I feel like this is aging me. We have 37 states legal – well, 38 now with Rhode Island – I’ve probably witnessed 30 of them. I’ve been involved with and done advocacy and lobbying, or early foundational meetings [in states like] Florida and Michigan. So I’ve seen it in a bunch of different places.

Will New York end up like California?

I think it’ll end up better than California. California still has about 70 percent of cities and counties that don’t allow cannabis retail. Right off the bat, about 55 percent of cities in New York will allow cannabis retail and many times consumption lounges. I could see by the time licenses are issuing, being well over 60 percent of cities and towns in New York being open. The towns are generally much closer together; they can do delivery into other towns. And they’re making sure that the social equity licenses get up and running first. We’ve never seen that before. I think that’s really critical when you have such a big legacy market, that you’re making sure you’re letting the true incumbents come in and get an opportunity. During the NBA games, New York State actually ran an ad promoting that cannabis is good and it’s overdue. I can’t ever remember a time where a state government has run an ad saying, “This is what we’re doing. This is the right thing. We’re doing the right thing moving forward.” Not to sound overdramatic, but it kind of choked me up. It paused me for a second when I saw that ad, because I’m so used to having to explain why legalizing cannabis is not a bad thing. To see that – it gave me the feels a little bit.

(C) WM Technology

The Launch of WM Business: Weedmaps CEO Chris Beals Talks Cannabis Business Solutions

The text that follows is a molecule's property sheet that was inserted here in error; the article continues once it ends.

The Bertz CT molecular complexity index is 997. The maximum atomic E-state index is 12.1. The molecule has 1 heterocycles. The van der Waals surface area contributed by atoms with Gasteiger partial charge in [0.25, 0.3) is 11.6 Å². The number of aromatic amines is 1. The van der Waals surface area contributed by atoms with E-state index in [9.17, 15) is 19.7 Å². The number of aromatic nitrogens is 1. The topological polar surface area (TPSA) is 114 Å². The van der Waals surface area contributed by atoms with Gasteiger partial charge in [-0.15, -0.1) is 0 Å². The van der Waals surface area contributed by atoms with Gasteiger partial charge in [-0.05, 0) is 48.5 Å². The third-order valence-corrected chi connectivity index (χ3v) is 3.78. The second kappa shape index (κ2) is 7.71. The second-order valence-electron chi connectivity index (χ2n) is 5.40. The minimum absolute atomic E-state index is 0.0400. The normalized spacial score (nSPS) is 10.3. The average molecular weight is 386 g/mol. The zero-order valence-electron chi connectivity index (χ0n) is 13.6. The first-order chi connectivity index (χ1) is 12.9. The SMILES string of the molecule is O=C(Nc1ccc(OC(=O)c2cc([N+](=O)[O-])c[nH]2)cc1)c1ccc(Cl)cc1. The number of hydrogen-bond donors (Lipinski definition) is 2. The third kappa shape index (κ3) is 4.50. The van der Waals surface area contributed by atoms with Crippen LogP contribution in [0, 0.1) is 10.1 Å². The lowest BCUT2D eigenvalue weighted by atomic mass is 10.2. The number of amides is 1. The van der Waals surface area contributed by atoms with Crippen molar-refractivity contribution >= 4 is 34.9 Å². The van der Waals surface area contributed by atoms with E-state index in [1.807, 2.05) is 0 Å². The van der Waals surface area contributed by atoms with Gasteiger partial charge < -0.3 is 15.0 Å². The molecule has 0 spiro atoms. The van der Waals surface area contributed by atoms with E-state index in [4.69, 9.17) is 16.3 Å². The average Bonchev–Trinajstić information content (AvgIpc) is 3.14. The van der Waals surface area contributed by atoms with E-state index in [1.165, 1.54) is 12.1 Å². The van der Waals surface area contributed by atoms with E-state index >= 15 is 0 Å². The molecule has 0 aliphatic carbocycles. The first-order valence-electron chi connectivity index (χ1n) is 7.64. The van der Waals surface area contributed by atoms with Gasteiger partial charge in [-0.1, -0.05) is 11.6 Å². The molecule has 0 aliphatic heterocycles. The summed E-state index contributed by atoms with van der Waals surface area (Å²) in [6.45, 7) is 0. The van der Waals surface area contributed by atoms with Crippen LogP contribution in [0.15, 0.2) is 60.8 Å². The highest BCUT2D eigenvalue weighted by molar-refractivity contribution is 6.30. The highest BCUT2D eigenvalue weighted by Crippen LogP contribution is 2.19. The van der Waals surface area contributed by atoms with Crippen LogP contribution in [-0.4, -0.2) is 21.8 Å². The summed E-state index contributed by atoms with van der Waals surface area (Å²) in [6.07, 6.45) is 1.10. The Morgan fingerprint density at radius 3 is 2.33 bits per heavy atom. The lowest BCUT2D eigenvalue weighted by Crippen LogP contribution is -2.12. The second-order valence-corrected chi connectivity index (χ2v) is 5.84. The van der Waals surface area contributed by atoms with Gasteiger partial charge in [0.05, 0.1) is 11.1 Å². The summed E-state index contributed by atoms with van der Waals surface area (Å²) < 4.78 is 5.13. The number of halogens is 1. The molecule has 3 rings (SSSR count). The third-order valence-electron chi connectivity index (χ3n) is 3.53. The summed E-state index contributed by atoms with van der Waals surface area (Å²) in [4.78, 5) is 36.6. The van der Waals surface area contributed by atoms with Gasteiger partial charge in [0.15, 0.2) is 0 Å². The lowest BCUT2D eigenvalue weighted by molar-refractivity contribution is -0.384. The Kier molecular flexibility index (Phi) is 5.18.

It's been a huge year for Weedmaps! You’ve made several acquisitions, gone public on NASDAQ, and you launched WM Business. Can you tell us more about that and why we haven’t seen something like WM Business represented in the cannabis industry before?

So obviously everyone’s familiar with the marketplace side of Weedmaps, and we’ve always had a suite of business software and solutions that we’ve focused on pairing with the marketplace. It’s making it cost efficient for a business to find consumers, get those consumers to shop, then compliantly help those consumers complete shopping with delivery and logistics, and get those consumers to come back again with loyalty, deals, discounts. The WM Business suite is really an end-to-end suite that’s there to help these retailers and brands manage the end-to-end consumer lifecycle. We had elements of that before; leading up to and going public, we acquired a CRM solution, Sprout, and added it to the portfolio. That was the first. We added in-store kiosking and digital display with Enlighten. For delivery and logistics, we have Cannveya. We had software called Dispatch which did that before, but this is a deeper, broader suite. Then we have an integrations and connectors tool that helps businesses stitch all these different pieces together. We also have WM Store as an e-commerce embed.